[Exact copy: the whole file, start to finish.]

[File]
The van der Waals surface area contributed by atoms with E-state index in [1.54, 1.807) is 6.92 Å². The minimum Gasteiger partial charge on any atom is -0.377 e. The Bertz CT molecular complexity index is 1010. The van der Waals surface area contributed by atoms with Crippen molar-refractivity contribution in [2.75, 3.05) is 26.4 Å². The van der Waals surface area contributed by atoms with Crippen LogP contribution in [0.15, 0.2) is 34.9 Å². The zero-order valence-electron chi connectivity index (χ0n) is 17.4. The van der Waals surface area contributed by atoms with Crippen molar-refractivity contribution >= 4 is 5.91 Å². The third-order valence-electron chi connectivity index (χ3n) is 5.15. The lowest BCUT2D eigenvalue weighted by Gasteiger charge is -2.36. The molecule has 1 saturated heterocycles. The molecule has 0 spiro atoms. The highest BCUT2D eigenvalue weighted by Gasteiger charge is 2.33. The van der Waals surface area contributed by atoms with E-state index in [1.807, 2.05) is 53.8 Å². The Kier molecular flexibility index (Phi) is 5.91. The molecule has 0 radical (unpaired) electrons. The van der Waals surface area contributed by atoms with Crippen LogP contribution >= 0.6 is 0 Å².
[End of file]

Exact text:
The van der Waals surface area contributed by atoms with E-state index in [1.54, 1.807) is 6.92 Å². The minimum Gasteiger partial charge on any atom is -0.377 e. The Bertz CT molecular complexity index is 1010. The van der Waals surface area contributed by atoms with Crippen molar-refractivity contribution in [2.75, 3.05) is 26.4 Å². The van der Waals surface area contributed by atoms with Crippen LogP contribution in [0.15, 0.2) is 34.9 Å². The zero-order valence-electron chi connectivity index (χ0n) is 17.4. The van der Waals surface area contributed by atoms with Crippen molar-refractivity contribution >= 4 is 5.91 Å². The third-order valence-electron chi connectivity index (χ3n) is 5.15. The lowest BCUT2D eigenvalue weighted by Gasteiger charge is -2.36. The molecule has 1 saturated heterocycles. The molecule has 0 spiro atoms. The highest BCUT2D eigenvalue weighted by Gasteiger charge is 2.33. The van der Waals surface area contributed by atoms with E-state index in [1.807, 2.05) is 53.8 Å². The Kier molecular flexibility index (Phi) is 5.91. The molecule has 0 radical (unpaired) electrons. The van der Waals surface area contributed by atoms with Crippen LogP contribution >= 0.6 is 0 Å².